ANAHEIM -- Despite being called up to the Majors just 40 days after being taken with the No. 11 overall selection in the Draft, Angels first baseman Nolan Schanuel has put together an impressive start to his career.
After setting a franchise record with a 10-game hitting streak to open his career, the leadoff man set another mark on Thursday by reaching base safely in his 16th straight game -- besting Darin Erstad's previous club record of 15 games, which Erstad accomplished in 1996.
Schanuel -- the Angels' top prospect per MLB Pipeline and the No. 100 prospect in all of baseball -- went 1-for-4 on Thursday against the Guardians, slapping a single to left field against former teammate Matt Moore in the seventh inning to set the mark. Schanuel was also intentionally walked to load the bases with one out in the ninth to set up a two-out, walk-off single from Randal Grichuk in a 3-2 win over the Guardians at Angel Stadium.
“That’s awesome, I didn’t even know,” Schanuel said. “I definitely didn’t think it’d be something I’d do this early. But everybody around me has been tremendous since the moment I got into the clubhouse. Coaches have been great, teammates have been great. It's truly a blessing.”
Schanuel, 21, has shown excellent plate discipline, especially given his inexperience in pro ball. He’s walked 13 times and struck out just 10 times in 75 plate appearances. But among his 17 hits, he has just one extra-base hit, a double down the right-field line on Aug. 28.
It’s led to a strange slash line of .283/.427/.300 in 16 games, as his on-base percentage is more than 100 points higher than his slugging percentage. But with a 6-foot-4, 220-pound frame, the Angels believe that Schanuel's power will come with time and more experience.
“If you watch him take BP, he’s hitting balls into the tunnels and over the batter’s eye,” Angels manager Phil Nevin said. “He’s got pop in there. It’s the way he’s being pitched. He’s just so patient at the plate.”
Schanuel, though, will need to start hitting the ball in the air more this year, as his average launch angle has been 2.7 degrees (league average is 12.2 degrees). He also hasn’t been blistering the baseball, as his hardest exit velocity has been 101.2 mph, which ranks in the bottom sixth percentile of the league, and he’s yet to record a barrel.
But it’s hard to find players with strike zone judgment and bat control like Schanuel -- and his size should allow him to eventually tap into some power. He has an unorthodox batting stance he developed during his time at Florida Atlantic University that sees him hold his hands high over his head before unleashing a big leg kick to get his bat through the zone.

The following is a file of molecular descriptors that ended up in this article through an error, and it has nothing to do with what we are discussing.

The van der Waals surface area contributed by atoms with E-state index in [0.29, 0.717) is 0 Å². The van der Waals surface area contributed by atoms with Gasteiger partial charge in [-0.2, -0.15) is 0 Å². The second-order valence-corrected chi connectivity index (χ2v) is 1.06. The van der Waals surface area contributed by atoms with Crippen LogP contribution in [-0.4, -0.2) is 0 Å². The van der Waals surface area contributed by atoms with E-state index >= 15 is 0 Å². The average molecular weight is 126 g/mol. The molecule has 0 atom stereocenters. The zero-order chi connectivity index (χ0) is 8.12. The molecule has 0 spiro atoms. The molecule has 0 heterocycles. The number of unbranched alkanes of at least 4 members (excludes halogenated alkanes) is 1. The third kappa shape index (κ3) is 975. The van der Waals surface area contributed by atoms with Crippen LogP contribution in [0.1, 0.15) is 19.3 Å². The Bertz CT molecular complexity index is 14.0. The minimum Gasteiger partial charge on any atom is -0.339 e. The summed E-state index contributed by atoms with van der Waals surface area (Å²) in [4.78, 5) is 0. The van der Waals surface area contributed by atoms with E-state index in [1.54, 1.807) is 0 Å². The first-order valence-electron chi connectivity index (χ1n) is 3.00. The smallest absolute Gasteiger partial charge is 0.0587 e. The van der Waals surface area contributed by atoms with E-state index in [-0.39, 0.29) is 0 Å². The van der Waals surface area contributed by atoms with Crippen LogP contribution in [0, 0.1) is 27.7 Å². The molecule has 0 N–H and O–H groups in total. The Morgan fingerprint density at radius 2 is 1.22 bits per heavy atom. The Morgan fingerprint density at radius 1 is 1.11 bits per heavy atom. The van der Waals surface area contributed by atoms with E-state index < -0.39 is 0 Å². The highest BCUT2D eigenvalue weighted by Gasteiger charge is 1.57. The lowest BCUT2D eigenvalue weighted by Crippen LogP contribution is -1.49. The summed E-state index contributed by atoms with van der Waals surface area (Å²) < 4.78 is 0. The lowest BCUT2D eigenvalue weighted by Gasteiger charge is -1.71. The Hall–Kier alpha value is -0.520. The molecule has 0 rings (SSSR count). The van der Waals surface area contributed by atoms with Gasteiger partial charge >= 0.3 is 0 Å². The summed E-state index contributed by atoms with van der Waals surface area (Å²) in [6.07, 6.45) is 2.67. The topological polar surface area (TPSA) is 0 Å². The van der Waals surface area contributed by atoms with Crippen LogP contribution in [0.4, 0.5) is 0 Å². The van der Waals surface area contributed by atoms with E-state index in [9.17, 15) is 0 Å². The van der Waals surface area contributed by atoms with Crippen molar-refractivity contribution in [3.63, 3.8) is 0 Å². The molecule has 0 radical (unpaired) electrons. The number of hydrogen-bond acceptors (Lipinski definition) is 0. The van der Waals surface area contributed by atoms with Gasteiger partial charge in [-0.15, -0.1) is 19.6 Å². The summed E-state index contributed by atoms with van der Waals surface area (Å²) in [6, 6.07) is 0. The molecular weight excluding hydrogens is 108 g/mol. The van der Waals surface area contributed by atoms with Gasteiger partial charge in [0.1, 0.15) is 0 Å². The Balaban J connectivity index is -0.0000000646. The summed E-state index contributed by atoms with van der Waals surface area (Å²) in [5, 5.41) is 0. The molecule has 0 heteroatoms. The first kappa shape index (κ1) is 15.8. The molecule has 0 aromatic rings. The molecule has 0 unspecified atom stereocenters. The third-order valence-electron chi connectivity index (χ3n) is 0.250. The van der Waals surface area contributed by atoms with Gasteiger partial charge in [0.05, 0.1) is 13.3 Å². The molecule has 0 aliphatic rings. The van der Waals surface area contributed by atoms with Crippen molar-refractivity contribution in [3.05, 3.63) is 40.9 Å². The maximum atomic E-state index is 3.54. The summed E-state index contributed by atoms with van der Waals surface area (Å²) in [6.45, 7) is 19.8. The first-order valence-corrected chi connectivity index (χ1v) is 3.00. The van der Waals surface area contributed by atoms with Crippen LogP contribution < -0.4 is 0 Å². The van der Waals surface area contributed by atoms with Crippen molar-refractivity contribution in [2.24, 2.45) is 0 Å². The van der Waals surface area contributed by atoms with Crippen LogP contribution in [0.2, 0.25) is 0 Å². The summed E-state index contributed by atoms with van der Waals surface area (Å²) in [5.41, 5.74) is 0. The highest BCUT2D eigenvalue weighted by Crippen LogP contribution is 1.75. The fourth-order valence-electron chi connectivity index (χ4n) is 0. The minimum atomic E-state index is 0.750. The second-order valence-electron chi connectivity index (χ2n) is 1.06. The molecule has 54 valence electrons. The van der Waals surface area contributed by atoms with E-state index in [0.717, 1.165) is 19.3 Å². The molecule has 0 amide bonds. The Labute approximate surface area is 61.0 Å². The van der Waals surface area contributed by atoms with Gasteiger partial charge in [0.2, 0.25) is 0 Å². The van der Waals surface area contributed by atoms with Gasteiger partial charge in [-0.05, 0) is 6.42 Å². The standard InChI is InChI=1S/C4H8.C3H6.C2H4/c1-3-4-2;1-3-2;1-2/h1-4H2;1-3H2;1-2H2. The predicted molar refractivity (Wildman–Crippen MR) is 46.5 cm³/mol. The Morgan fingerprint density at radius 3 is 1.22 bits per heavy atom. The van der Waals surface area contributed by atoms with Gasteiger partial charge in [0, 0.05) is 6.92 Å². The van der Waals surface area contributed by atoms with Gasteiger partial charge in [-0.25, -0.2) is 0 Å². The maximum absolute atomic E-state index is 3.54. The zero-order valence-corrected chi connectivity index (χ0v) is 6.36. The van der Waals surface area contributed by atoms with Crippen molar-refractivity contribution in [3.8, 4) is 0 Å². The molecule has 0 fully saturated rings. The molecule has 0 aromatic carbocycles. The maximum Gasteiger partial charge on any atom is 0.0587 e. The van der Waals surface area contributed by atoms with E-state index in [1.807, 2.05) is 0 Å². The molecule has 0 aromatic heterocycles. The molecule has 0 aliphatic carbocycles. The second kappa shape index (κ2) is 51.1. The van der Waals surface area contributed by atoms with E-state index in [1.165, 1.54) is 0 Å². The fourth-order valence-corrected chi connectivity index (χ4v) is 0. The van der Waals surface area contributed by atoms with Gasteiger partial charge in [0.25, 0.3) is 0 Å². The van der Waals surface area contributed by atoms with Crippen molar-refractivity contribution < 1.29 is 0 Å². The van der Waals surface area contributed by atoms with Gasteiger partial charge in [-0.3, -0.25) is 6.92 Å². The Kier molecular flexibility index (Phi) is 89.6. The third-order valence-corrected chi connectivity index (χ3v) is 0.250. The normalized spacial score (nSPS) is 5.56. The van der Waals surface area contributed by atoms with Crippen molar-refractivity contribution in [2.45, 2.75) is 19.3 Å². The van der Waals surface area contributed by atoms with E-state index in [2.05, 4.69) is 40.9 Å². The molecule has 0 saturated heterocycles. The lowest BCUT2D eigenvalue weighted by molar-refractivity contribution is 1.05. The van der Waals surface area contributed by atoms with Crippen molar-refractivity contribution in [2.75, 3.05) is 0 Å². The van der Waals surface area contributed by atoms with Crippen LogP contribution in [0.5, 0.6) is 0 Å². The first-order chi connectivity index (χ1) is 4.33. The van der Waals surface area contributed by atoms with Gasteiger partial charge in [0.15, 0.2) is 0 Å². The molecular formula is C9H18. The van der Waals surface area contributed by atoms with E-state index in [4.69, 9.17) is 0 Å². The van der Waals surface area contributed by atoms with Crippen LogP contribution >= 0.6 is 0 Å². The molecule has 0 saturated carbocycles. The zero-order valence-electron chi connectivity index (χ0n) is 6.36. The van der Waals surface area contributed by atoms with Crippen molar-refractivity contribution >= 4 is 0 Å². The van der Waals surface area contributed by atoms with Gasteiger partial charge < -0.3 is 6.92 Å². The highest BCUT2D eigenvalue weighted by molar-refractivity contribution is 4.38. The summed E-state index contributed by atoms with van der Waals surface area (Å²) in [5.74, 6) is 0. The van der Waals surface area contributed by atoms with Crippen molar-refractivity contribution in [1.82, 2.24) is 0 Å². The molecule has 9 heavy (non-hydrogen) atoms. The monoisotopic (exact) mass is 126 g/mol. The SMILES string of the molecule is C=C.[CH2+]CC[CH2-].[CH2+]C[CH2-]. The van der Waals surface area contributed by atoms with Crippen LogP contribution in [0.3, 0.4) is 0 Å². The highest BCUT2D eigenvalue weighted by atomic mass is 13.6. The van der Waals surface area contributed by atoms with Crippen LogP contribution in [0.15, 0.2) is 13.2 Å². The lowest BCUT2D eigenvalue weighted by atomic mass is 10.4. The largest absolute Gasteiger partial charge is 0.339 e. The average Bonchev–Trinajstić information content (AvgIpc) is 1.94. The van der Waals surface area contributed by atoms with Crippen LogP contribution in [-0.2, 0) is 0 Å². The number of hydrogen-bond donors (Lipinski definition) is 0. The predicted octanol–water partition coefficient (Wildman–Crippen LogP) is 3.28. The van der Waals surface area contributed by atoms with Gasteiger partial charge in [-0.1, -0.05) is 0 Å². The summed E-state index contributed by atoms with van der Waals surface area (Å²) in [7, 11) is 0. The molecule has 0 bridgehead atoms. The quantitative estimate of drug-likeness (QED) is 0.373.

Schanuel said he developed it to find more power in college and it worked, as he was perhaps the best hitter in college baseball as a junior this year, batting .447/.615/.868 with 19 homers, 18 doubles and 64 RBIs in 59 games.
“He’s going to learn the times where he can let it go,” Nevin said. “I hope he gets a couple in by the end of the season. I certainly think he's gonna hit home runs in this league, or at least have gap-to-gap power. But what he’s doing, I don’t care how many at-bats you’ve had, I’ve never seen a player come in this early and slow things down the way he does at the plate.”
Schanuel remains modest about his production so far, as he noted he’s still getting more comfortable each day. But he credited the Angels' coaching staff for working with him and his teammates for giving him advice.
“At first, I wouldn’t say I was uncomfortable, but I just wasn’t quite feeling like myself,” Schanuel said. “But as the days go on and I get more and more comfortable, I'm starting to feel my feet hit the ground again. Every time I get up to the plate, I’m trying to get on base for somebody behind me and do the little things.”
Schanuel will get his chance down the stretch to audition for a bigger role next season, and Nevin has enjoyed watching the young phenom develop and show off his keen eye at the plate.
“He really knows the zone,” Nevin said. “When he comes down the dugout and stops and tells me that ball was a ball outside or two inches outside and you look at it, it's a ball outside one or two inches out. He's on it every time.”